The cat sprinted for about a minute and then paused at a clearing in the cane. When Ramdas Matale reached the spot, he found his blood-covered daughter beside an adult leopard. Matale lunged at the animal with a sickle, but before he could strike, it abandoned its prey and fled into a dense wall of cane. Samruddhi was lucky. Leopard attacks on humans in this part of India are rare, but instances of children escaping alive are even rarer. A frenzied motorcycle ride to the hospital in the next village, 18 stitches, and dozens of injections later, the girl was stable.
When I met her at her home in Belha village last month, the only sign of the attack were four fingernail-sized scars. Forest department officials responded to the incident by setting up two spring-loaded cages baited with chickens. No animals were snared in the trap, says local forest guard Renuka Sonattake. It could be that the leopard was lured into a similar cage in the past and has learnt from the experience, local forest officials and ecologists say.
People in the valleys of Maharashtra adjoining the Western Ghat mountain range have witnessed an unusually brutal spate of attacks in the last decade. Wild animals have killed people in the state since , according to data from the forest department. The conflicts suggest that leopards in India are thriving, venturing beyond the boundaries of protected forests and becoming fixtures in villages.
Forest officials are struggling to deal with the conflicts even as new research is suggesting that the most common remedial method—translocation—may only make matters worse. The girl belonged to a family of nomadic goat-herders who move from village to village, living in tents made of bamboo and tarp in fields along the way.
On the fateful night, a leopard snuck in, grabbed the girl from where she lay sleeping, and dragged her away before the family could react. Villagers found her partially eaten body the next morning.
An adult female leopard walked into the trap the following night. Officials analyzed her scat and found human DNA—an indication that the caged cat may be a man-eater. Dragging a sleeping child out of her bed is highly unusual, she says. The air is heavy with the distinct odor of leopard urine and feces. As she rounds a corner and looks into one of the enclosures, an adult leopard roars loudly and lunges at her, striking the frame with a force that rattles the entire cage.
The state has two zoo-like centers meant to house captured leopards, and both are filled to capacity, so this female cat cannot be moved elsewhere. Athreya points to pugmarks—pawprints—on the ground leading from the cage down a gentle slope to a manmade lake hundred feet away.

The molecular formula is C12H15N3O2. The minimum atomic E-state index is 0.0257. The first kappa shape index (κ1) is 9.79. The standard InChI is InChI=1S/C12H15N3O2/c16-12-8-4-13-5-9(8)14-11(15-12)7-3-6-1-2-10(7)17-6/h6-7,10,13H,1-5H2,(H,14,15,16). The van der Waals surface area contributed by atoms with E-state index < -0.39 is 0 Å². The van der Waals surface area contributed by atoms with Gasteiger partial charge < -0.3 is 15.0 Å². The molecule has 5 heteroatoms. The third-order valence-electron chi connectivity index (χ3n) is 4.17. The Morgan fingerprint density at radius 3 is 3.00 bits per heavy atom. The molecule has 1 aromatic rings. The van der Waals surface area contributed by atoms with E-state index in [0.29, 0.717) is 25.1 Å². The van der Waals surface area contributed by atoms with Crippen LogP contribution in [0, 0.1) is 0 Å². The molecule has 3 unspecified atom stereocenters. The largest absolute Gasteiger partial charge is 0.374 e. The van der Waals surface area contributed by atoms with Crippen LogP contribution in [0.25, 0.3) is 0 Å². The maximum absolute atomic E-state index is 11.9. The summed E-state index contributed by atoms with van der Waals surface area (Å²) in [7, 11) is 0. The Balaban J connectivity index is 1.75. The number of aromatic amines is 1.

For the past eight years, she has set up camera traps, fitted GPS collars on cats, analyzed thousands of scat samples, and interviewed scores of villagers to better understand how these cats live and thrive outside protected areas. No one actually surveys leopards in India, so it is unclear how many there are.
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While leopards in villages are not unusual—there are even temples dedicated to tiger and leopard gods called waghobas—people say the spike in leopard attacks on humans is a relatively new phenomenon. It was in that villagers living near Junnar, a town about kilometers east of Mumbai, noticed they had a serious problem with man-eaters. Over the next three years, the cats killed an average 17 people each year, more than four times the average in the preceding eight years.
Half of the victims were children under Athreya, who did her graduate work at the University of Iowa studying strangler figs in tropical forests, found herself in Junnar just as the most intense period of the conflict was drawing to a close.
Her husband, an astronomer, had just taken a job at the large radio telescope array outside town, and the couple had moved there with their two-year old daughter. The people of Junnar were terrified of the attacks, and the government was under immense pressure to remove all leopards spotted in the area, she recalls.
Athreya and a local wildlife researcher, Sanjay Thakur, got permission from the forest department to investigate the attacks. Thakur did the field-work, while Athreya helped analyze the data. She delved into the published literature and found a review by Norwegian researchers on translocation, the process of trapping animals in one place and releasing them elsewhere, a method used in several places around the world to control problem animals.
Translocated animals try to return to their original territory and come close to human settlements during the journey, the study found. Further, being in a new environment stresses the animal, increasing the likelihood of conflict with people. In that one year alone, at least 40 leopards were captured from the villages and released in one of two forests at the edge of the district. But human attacks continued unabated, so local officials responded by moving the animals to forests in elsewhere in the state.
The chief bureaucrat overseeing the operation claimed to have caught more than leopards during this period, a feat for which he was awarded a gold medal by the Maharashtra state government, Rediff reported in July In other words, moving the animals simply transfers problem. She presented her findings to senior forest officials in the region. When Athreya first got involved with the leopard study, no one knew what happened to the leopards after they were released into foreign sites.
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